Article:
H/T Bearing Arms.
I consider myself a very rational person and I support ownership of AR-15’s by American.
Did you know that you’re irrational?
I sure didn’t. I mean, there are a lot of things I probably get irrational about, but I think that’s true for most of us. Child abuse, for example, tends to make me very irrational and I’m OK with that.
But my support for the Second Amendment isn’t irrational. It’s based on a fair bit of reasoned thinking, just like most of you reading, I suspect.
Last year, Dean Winslow, a doctor and retired Air Force colonel was going through confirmation hearings before a Senate committee for a job as Trump’s assistant secretary of defense for health affairs. He offered the opinion that it was “insane” that in the U.S. “a civilian can go out and buy a semiautomatic assault rifle like an AR-15.” He looked at it from the perspective as a military doctor who had treated combat wounds.
Winslow believes the moment of truth cost him the job in Trump’s cabinet, as he later wrote in an opinion piece. He noted he had arrived at his hearing the day after massacre at a church in Sutherland Springs, Texas.
“Unfortunately,” he wrote, “I do not possess one credential the committee wanted to see: I do not support the unrestricted ownership of semiautomatic assault weapons by civilians.”
No rational person would — unless it is someone with their own idiosyncratic attachment to the AR-15 or is a politician paid off by the National Rifle Association, the gun industry or some other lobbyist.
If you support AR-15 ownership, you’re not rational no matter what. This columnist discredits your opinions outright because you’re irrational and his sole criteria for determining that is your refusal to side with him. Either that or you’re bought and paid for because no one would look at this and come up with anything other than what he did.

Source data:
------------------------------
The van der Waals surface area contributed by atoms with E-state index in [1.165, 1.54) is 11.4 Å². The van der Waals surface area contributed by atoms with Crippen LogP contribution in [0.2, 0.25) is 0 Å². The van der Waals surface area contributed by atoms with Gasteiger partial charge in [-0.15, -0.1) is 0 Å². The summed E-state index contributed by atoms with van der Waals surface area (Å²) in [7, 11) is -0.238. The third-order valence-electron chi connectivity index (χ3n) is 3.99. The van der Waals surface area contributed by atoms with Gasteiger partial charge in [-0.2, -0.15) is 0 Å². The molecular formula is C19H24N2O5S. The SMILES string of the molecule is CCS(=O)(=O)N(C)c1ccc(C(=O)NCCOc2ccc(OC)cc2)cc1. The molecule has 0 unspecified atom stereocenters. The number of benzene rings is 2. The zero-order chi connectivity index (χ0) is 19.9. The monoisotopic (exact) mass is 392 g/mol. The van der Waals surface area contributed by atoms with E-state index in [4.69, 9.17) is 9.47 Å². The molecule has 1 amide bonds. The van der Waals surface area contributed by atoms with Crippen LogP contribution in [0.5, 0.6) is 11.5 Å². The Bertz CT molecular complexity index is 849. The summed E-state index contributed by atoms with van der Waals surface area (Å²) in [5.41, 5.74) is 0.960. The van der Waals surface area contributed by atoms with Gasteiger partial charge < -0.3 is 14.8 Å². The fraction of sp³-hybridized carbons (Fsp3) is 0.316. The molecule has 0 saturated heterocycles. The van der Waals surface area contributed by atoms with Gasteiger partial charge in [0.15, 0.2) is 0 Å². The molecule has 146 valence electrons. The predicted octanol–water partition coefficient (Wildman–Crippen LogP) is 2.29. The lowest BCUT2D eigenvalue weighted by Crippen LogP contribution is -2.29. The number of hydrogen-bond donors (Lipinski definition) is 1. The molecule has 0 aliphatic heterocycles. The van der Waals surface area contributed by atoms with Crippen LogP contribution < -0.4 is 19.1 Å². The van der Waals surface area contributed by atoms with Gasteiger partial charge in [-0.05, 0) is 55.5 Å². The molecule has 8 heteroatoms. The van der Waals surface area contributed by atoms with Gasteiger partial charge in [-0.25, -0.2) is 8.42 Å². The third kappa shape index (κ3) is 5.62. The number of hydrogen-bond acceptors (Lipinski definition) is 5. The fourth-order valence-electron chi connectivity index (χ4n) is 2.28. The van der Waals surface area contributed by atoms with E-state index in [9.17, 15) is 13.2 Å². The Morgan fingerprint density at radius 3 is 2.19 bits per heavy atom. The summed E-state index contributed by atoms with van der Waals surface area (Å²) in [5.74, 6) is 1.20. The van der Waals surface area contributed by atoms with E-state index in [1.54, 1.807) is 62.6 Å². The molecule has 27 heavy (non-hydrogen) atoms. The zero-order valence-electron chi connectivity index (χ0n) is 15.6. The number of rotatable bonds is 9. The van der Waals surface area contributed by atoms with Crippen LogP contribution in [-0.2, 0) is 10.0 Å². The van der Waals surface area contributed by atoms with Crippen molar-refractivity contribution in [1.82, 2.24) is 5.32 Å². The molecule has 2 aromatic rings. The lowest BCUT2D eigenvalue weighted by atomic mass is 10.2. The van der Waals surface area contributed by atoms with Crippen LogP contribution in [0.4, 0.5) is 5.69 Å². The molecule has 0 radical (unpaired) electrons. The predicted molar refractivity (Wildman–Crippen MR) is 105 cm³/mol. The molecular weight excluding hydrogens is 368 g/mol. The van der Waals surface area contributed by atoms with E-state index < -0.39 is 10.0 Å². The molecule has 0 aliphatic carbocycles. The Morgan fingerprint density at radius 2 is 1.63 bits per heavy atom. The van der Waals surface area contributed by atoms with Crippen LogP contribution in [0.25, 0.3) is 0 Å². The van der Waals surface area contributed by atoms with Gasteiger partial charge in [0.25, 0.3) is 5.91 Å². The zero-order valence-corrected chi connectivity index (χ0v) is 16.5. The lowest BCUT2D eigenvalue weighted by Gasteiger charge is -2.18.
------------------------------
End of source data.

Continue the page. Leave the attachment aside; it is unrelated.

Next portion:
The problem with this is that if anyone were to look at this rationally, they’d recognize that the problem is not now and never has been the AR-15 or other so-called “assault rifles.”
First, there is the minuscule number of crimes committed by people wielding AR-15s. While mass shootings make major headlines, they also make up the vast majority of illicit uses of AR-15s, and they’re far from the only tool used for such things. To date, the most deadly school shooting in the country remains Virginia Tech. The gunman there used two semi-automatic pistols.
This is a rational observation.
Second, there’s the fact that there are millions upon millions of these weapons in circulation. They’re popular and in common use, which means they meet the Heller test. They’re used lawfully by something like 99.99 percent of those who own the weapons (not an official stat, I should state, just a guesstimate based on observations and the fact that they’re used in so few crimes despite being so popular).
This is a rational observation.
Finally, this also ties into the fact that we have a constitutionally protected right to keep and bear arms. There’s no right to be comfortable with which guns other people get to buy. There’s no right to have reality distorted to conform to your feelings. There’s no right to any of that.
We have a constitutional right to keep and bear arms, and we also know that the Founding Fathers believed that the citizenry should be armed in such a way to resist a tyrannical government or foreign invader. While people like the author tend to argue that our Founding Fathers couldn’t imagine the firepower we currently possess, they either ignore or are ignorant of the fact that the Second Amendment protections included artillery. That’s right. Cannons!
A rational person would examine these facts and understand that opposing restrictions on firearms is rational.
Unlike, say, having a visceral hatred of a weapon time used in a tiny fraction of a percent of all crimes.
Hat tip: The Truth About Guns